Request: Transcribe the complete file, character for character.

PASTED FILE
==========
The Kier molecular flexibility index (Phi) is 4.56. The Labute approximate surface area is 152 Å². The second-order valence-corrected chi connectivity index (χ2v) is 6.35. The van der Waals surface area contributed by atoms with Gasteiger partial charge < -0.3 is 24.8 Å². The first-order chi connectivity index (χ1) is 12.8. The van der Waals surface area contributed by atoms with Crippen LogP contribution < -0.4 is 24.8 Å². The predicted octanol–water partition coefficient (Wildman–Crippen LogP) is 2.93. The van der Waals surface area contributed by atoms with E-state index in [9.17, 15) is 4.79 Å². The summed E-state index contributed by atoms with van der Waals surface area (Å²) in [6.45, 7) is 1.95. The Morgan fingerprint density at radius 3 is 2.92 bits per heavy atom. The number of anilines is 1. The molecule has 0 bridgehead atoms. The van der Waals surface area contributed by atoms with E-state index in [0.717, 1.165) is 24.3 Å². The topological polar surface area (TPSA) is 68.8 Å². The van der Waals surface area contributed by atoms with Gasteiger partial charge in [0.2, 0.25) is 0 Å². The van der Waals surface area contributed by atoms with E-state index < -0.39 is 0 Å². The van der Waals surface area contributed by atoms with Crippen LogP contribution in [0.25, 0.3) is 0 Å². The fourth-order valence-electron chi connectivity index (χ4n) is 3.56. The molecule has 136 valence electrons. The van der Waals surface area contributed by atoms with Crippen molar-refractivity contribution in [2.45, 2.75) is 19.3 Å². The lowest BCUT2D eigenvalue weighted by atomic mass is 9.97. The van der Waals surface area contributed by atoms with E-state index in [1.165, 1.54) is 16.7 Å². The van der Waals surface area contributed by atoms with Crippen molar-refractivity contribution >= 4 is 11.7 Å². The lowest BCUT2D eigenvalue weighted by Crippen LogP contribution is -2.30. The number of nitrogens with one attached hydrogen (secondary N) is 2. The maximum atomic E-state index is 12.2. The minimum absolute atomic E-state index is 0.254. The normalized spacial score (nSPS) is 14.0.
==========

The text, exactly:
The Kier molecular flexibility index (Phi) is 4.56. The Labute approximate surface area is 152 Å². The second-order valence-corrected chi connectivity index (χ2v) is 6.35. The van der Waals surface area contributed by atoms with Gasteiger partial charge < -0.3 is 24.8 Å². The first-order chi connectivity index (χ1) is 12.8. The van der Waals surface area contributed by atoms with Crippen LogP contribution < -0.4 is 24.8 Å². The predicted octanol–water partition coefficient (Wildman–Crippen LogP) is 2.93. The van der Waals surface area contributed by atoms with E-state index in [9.17, 15) is 4.79 Å². The summed E-state index contributed by atoms with van der Waals surface area (Å²) in [6.45, 7) is 1.95. The Morgan fingerprint density at radius 3 is 2.92 bits per heavy atom. The number of anilines is 1. The molecule has 0 bridgehead atoms. The van der Waals surface area contributed by atoms with E-state index in [0.717, 1.165) is 24.3 Å². The topological polar surface area (TPSA) is 68.8 Å². The van der Waals surface area contributed by atoms with Gasteiger partial charge in [0.2, 0.25) is 0 Å². The van der Waals surface area contributed by atoms with E-state index < -0.39 is 0 Å². The van der Waals surface area contributed by atoms with Crippen LogP contribution in [0.25, 0.3) is 0 Å². The fourth-order valence-electron chi connectivity index (χ4n) is 3.56. The molecule has 136 valence electrons. The van der Waals surface area contributed by atoms with Crippen molar-refractivity contribution in [2.45, 2.75) is 19.3 Å². The lowest BCUT2D eigenvalue weighted by atomic mass is 9.97. The van der Waals surface area contributed by atoms with E-state index in [1.165, 1.54) is 16.7 Å². The van der Waals surface area contributed by atoms with Crippen molar-refractivity contribution >= 4 is 11.7 Å². The lowest BCUT2D eigenvalue weighted by Crippen LogP contribution is -2.30. The number of nitrogens with one attached hydrogen (secondary N) is 2. The maximum atomic E-state index is 12.2. The minimum absolute atomic E-state index is 0.254. The normalized spacial score (nSPS) is 14.0.